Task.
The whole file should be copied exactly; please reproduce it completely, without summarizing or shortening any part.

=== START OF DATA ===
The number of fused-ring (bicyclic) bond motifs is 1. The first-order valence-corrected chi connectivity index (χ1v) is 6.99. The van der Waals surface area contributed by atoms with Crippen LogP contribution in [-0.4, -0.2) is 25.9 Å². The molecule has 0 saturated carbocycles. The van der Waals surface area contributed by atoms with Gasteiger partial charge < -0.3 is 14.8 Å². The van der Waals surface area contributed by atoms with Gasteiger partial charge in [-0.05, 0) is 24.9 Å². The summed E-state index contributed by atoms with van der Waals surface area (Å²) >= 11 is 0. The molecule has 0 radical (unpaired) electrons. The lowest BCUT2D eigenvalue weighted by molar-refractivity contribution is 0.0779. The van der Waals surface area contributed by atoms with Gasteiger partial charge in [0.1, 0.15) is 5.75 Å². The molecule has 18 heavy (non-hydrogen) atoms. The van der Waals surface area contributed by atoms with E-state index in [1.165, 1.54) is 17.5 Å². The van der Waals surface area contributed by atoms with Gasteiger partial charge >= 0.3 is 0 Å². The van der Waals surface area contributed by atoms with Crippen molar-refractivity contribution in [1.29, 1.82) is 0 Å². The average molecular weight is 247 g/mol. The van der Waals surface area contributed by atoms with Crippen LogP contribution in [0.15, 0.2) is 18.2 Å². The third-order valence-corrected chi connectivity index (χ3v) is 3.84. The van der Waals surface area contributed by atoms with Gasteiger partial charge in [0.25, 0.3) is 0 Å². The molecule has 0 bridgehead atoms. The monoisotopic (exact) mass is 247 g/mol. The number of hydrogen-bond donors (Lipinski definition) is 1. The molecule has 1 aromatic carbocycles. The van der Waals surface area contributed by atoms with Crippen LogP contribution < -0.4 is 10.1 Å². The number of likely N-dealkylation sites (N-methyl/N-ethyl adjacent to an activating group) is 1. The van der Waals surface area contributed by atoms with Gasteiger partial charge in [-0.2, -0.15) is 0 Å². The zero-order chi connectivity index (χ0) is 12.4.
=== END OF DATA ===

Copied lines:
The number of fused-ring (bicyclic) bond motifs is 1. The first-order valence-corrected chi connectivity index (χ1v) is 6.99. The van der Waals surface area contributed by atoms with Crippen LogP contribution in [-0.4, -0.2) is 25.9 Å². The molecule has 0 saturated carbocycles. The van der Waals surface area contributed by atoms with Gasteiger partial charge < -0.3 is 14.8 Å². The van der Waals surface area contributed by atoms with Gasteiger partial charge in [-0.05, 0) is 24.9 Å². The summed E-state index contributed by atoms with van der Waals surface area (Å²) >= 11 is 0. The molecule has 0 radical (unpaired) electrons. The lowest BCUT2D eigenvalue weighted by molar-refractivity contribution is 0.0779. The van der Waals surface area contributed by atoms with Gasteiger partial charge in [0.1, 0.15) is 5.75 Å². The molecule has 18 heavy (non-hydrogen) atoms. The van der Waals surface area contributed by atoms with E-state index in [1.165, 1.54) is 17.5 Å². The van der Waals surface area contributed by atoms with Gasteiger partial charge >= 0.3 is 0 Å². The van der Waals surface area contributed by atoms with Crippen molar-refractivity contribution in [1.29, 1.82) is 0 Å². The average molecular weight is 247 g/mol. The van der Waals surface area contributed by atoms with Crippen LogP contribution in [0.15, 0.2) is 18.2 Å². The third-order valence-corrected chi connectivity index (χ3v) is 3.84. The van der Waals surface area contributed by atoms with Gasteiger partial charge in [0.25, 0.3) is 0 Å². The molecule has 0 bridgehead atoms. The monoisotopic (exact) mass is 247 g/mol. The number of hydrogen-bond donors (Lipinski definition) is 1. The molecule has 1 aromatic carbocycles. The van der Waals surface area contributed by atoms with Crippen LogP contribution < -0.4 is 10.1 Å². The number of likely N-dealkylation sites (N-methyl/N-ethyl adjacent to an activating group) is 1. The van der Waals surface area contributed by atoms with Gasteiger partial charge in [-0.2, -0.15) is 0 Å². The zero-order chi connectivity index (χ0) is 12.4.